This morning I took my dog Stevie on her morning walk. We headed out of our building, across a busy street, through some laneways, to the local park. She saw a few dogs, got a treat when she didn’t lunge at them, sniffed many (many) shrubs, did her business, and then we headed home. It was almost a totally normal morning. The only unusual element was that this morning I was wearing a face mask.
Stevie and I live in Melbourne, where from this week residents will be required to wear face masks when in public. While other Australian cities haven’t brought in the same rule, a lot of people are still choosing to mask up when social distancing isn’t possible.
The benefits of face masks are numerous and widely reported (seriously, wear your mask). But there’s no denying they can pose a few social challenges. Pre-mask I wasn’t aware of how much non-verbal communication I engaged in every day. From smiling at kids, to mouthing “thank you” to shop assistants, and generally trying to seem pleasant when going about our days, we say a lot with our faces without saying anything at all.
This morning though, I discovered something else: dogs and face masks are a tricky combination.
When we walk down the street, Stevie constantly glances up at me for reassurance. As soon as I smile back, she relaxes. But today, she glanced up and instead of seeing a familiar face she saw a black mask. She was clearly unnerved. It struck me that along with learning how to properly put on, remove, and clean my mask, I was going to need to acquire a new skill–communicating with my dog while wearing it.
Dogs and Face Masks, An Introduction
The first time your dog sees you in a mask they may be confused or distressed. If you walk into your home with it on, they could even assume you’re an intruder. To avoid all this, it’s important to get them used to you in your mask.
Begin by covering your face with your hands or a scarf while chatting to them so they know it’s you. Build up the amount of time you engage with them with your face obscured. Reward them with pats and attention so they get used to the idea that just because they can’t fully see you doesn’t mean something is wrong.
Show them your face mask before putting it on. Just be sure they don’t touch it–masks needs to remain as sterile as possible. Put it on in front of them so they know it’s you underneath.
Wear your mask around the house for a bit, carrying on with business as usual, that will signal that the mask doesn’t create any huge change in behaviour or routine.
If possible, try this with different styles of masks. Seeing variations can help them get used to people out of the house wearing masks too.
Remember to go slow and keep up the positive reinforcements.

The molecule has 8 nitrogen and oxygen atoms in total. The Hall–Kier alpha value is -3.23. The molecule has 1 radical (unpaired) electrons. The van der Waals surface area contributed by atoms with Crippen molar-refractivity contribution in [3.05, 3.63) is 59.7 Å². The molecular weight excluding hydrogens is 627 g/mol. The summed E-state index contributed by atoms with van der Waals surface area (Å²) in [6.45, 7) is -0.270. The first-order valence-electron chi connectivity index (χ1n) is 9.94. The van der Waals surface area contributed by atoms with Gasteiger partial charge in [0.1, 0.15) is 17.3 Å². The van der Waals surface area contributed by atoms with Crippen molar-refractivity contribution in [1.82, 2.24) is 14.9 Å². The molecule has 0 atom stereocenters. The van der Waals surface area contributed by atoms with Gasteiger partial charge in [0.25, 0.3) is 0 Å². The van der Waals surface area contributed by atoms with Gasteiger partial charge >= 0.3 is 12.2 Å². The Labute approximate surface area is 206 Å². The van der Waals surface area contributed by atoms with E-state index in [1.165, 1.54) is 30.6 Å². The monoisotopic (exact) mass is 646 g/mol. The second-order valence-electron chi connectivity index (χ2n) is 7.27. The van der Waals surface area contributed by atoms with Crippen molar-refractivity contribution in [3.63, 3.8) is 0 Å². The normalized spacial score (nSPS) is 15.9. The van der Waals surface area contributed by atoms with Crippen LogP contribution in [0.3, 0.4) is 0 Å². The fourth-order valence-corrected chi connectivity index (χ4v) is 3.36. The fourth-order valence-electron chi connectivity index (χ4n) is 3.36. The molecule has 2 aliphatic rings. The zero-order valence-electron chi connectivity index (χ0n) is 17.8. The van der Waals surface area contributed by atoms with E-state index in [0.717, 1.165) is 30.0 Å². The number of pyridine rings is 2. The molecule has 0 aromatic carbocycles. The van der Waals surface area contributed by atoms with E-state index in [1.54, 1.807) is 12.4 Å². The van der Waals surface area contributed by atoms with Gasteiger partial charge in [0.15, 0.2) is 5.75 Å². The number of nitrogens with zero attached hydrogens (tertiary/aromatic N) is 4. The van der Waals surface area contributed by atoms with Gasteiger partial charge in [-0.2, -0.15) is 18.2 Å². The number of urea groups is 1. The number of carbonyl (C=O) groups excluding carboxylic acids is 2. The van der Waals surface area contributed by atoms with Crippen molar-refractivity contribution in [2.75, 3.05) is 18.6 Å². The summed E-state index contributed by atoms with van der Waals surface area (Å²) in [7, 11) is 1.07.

Watch out for Too Much Eye Contact
Dogs are visual communicators, they pick up information from your facial expressions and body language. In particular, they pay a lot of attention to your eyes and mouth.
With half of that info removed, your eyes will get all of their focus. This may cause issues because direct, intense eye contact can be intimidating to dogs. When all they see is your eyes it’s more likely that you could accidentally appear threatening. Additionally, they’re not able to see if your mouth is relaxed or smiling, which usually might settle them.
Use Your Voice
Dogs might not be able to see your mouth, but they can still hear you. So your voice becomes a vital tool in helping them feel comfortable. Dogs like high pitched, upbeat, friendly voices (yes, basically baby voice). Even if they don’t know what you’re saying, they recognise this as friendly behaviour.
Make an effort to be chattier to your dog while wearing your mask to reassure them that you’re not angry or upset. Everytime you find yourself smiling at them under your mask, make sure you also say “good boy/girl”.
The Power of Treats
Cutting out smiles and other facial expressions means you may need to lean more heavily on other positive reinforcements like treats or pats. We’ve already mentioned that this is a good way to get them used to your mask, but be aware that across the day you’ll need to use pats and nibbles to keep them feeling comfortable. Even if they can’t see your face, they’ll know you’re probably not scowling under there if you’re giving them a scratch.
As always, be mindful of how much your dog is snacking. The last thing they need is to have to go on a diet on top of everything else.
Other People’s Dogs and Face Masks
When it’s your dog, you can take the time to get them used to you in a mask. But things are tricker when you meet a dog on the street or run into a friend and their pet. Without time to build trust it’s important to adapt your behaviour to give them a bit of extra space.
Move slowly, speak quietly, and avoid intense eye contact. Blinking and looking away can also communicate that you’re not a threat. Avoid the urge to rush in for a pat, let them come to you first and set their own pace for the interaction.
For more on COVID-19 and dogs: